The significance of the breach should not be understand solely in terms of what has gone wrong already, but also by estimating what harm might occur in future. This hacker was able to contact an insider who represented a weak link in the Verizon’s data chain of responsibility. Now the hacker has the contact details of many more Verizon employees. Those details can be used to identify targets within Verizon, or they might be used to impersonate Verizon employees. A hacker with such information could pretend to be a Verizon employee whilst talking to another Verizon employee, or might turn the attack in a different direction, and pretend to represent Verizon whilst speaking to another business or to a customer.

There has been a philosophy of how to address security threats that focuses on scale and assumes a great deal of automation. This is appropriate when thinking of the threat posed by a phishing campaign emailed to thousands of people at the same time, or a denial of service attack executed after installing malware on thousands of devices connected to the internet. But not all threats require scale to be serious. It can also be lucrative to impersonate the CEO just to persuade a single individual in the finance team to approve a bank payment they should not have. If you believe you can identify phishing threats by simply looking for recurring patterns in emails then you may leave yourself vulnerable to spearphishing attacks which are only sent to a single individual. There are now numerous accounts of comms providers being hit by highly targeted attacks where specific workers unwittingly gave access to internal systems to hackers; a few examples are given here, here, and here.

It took most businesses too long to appreciate the following fact, but one thing we have learned from prolonged research like that performed for the Verizon Data Breach Investigations Report is that every new breach will likely contribute to a slush pile of data that is made widely available amongst the criminal fraternity, and which is then used to facilitate further crimes including yet more breaches. This data might be used for SIM swaps, it might be used to hijack a social media account, or it might be used by a stalker. Once the data genie escapes it can never be bottled up again. So whilst it is understandable that Verizon wants to make public assurances that no sensitive data was stolen, I hope their cybersecurity leaders have already grasped the most important lesson about protecting data: any personal data can be used for bad purposes if it falls into the possession of bad people.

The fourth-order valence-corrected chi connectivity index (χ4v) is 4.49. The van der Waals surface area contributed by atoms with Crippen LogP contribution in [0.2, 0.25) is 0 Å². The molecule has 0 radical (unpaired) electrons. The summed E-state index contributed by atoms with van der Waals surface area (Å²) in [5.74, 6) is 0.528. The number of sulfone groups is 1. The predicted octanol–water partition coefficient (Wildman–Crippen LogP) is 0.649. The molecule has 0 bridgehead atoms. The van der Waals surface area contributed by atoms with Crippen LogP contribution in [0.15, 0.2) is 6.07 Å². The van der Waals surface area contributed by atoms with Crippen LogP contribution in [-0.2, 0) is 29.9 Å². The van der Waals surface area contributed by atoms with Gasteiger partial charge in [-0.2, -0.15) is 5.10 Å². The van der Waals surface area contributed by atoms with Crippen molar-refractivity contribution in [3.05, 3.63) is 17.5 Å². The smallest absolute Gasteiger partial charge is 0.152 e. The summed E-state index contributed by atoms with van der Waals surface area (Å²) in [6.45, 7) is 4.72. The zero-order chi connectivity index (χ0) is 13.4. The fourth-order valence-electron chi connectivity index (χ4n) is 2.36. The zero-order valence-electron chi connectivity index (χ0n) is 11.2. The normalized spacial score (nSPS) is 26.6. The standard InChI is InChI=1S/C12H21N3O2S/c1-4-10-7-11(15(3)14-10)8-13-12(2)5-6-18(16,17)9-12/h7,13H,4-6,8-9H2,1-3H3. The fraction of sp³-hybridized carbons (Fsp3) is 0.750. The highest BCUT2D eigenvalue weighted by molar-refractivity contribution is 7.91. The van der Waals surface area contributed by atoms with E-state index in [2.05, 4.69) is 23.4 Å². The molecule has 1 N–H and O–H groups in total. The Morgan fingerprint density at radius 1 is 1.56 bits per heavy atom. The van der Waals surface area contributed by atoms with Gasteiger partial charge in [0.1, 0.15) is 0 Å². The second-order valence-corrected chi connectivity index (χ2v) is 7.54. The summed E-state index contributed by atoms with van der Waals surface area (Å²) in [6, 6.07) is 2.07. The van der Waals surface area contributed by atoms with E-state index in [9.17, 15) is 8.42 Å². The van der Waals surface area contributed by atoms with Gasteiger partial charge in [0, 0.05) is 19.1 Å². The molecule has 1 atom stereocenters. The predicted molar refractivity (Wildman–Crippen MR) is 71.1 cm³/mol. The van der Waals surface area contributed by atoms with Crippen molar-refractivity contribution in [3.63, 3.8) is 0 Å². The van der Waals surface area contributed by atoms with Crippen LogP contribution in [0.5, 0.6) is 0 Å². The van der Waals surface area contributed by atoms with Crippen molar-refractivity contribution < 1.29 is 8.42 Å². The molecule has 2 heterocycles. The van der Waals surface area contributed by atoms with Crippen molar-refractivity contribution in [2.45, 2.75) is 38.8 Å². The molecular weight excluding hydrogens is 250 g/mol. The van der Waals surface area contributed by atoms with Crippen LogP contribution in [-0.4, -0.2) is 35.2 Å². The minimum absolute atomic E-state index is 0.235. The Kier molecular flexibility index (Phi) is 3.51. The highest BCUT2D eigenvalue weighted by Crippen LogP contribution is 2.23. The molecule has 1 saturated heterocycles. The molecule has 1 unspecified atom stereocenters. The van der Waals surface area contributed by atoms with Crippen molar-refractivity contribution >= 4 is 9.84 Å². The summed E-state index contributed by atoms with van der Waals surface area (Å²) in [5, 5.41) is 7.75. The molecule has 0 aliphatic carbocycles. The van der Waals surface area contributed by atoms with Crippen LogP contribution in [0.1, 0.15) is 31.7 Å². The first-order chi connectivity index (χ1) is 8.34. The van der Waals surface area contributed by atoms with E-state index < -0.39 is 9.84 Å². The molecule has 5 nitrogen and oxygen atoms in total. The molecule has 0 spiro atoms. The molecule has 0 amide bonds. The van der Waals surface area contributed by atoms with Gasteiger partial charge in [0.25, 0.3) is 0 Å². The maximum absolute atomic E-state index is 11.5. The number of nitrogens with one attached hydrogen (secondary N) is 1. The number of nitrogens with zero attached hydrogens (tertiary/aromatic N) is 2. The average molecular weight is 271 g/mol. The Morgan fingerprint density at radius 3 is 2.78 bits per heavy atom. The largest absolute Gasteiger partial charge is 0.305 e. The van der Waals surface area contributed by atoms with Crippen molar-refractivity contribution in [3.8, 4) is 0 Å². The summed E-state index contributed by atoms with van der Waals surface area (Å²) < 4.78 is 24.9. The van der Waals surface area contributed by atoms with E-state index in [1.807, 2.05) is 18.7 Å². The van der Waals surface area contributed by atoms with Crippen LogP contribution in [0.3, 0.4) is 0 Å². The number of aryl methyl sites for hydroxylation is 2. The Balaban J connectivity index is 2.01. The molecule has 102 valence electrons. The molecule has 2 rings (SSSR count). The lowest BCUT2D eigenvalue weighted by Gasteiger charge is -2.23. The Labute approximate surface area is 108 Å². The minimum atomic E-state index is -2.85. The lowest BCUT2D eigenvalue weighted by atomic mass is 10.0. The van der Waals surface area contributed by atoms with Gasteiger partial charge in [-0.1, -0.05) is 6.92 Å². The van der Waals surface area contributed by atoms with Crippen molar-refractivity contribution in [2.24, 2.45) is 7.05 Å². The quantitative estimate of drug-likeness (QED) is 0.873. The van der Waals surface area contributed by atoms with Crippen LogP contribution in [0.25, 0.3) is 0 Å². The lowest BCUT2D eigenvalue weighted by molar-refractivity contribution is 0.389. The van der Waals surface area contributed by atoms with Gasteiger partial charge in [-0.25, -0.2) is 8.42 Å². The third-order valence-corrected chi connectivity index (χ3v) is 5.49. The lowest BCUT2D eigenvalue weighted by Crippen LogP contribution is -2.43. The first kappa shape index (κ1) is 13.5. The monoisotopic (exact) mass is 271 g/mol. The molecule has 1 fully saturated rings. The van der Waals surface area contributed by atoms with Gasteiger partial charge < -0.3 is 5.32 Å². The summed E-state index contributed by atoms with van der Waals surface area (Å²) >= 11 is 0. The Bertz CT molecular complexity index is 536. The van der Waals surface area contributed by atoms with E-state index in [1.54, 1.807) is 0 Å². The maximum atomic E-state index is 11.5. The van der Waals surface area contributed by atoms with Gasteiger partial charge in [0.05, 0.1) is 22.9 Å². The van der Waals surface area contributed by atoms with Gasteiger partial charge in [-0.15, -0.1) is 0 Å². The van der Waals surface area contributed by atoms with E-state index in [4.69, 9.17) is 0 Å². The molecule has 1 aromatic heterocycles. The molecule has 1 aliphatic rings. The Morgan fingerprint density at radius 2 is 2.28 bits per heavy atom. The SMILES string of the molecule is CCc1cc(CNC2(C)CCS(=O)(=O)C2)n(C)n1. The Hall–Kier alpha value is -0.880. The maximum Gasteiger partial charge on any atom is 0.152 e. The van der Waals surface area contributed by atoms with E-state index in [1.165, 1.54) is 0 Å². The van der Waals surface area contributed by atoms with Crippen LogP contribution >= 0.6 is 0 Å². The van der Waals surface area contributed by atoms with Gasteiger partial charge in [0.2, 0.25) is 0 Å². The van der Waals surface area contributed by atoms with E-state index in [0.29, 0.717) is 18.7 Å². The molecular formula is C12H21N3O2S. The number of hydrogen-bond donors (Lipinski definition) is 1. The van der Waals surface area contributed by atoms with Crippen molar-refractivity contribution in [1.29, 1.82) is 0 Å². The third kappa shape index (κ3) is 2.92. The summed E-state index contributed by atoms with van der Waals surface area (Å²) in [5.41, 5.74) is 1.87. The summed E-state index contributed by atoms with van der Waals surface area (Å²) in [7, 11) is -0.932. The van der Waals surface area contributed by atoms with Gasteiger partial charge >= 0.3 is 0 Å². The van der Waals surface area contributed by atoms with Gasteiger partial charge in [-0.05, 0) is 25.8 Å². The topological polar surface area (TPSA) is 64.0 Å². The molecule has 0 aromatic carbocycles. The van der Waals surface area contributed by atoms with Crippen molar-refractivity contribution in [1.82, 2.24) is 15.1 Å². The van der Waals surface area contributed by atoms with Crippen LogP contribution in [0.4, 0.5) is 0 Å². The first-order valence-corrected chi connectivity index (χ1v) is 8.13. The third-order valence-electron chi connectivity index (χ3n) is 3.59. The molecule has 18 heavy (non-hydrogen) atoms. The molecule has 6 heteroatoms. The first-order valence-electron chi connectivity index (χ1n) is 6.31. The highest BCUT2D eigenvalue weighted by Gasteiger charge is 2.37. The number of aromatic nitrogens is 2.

Eric Priezkalns
Eric Priezkalns
Eric is the Editor of Commsrisk. Look here for more about the history of Commsrisk and the role played by Eric.

Eric is also the Chief Executive of the Risk & Assurance Group (RAG), a global association of professionals working in risk management and business assurance for communications providers.

Previously Eric was Director of Risk Management for Qatar Telecom and he has worked with Cable & Wireless, T‑Mobile, Sky, Worldcom and other telcos. He was lead author of Revenue Assurance: Expert Opinions for Communications Providers, published by CRC Press. He is a qualified chartered accountant, with degrees in information systems, and in mathematics and philosophy.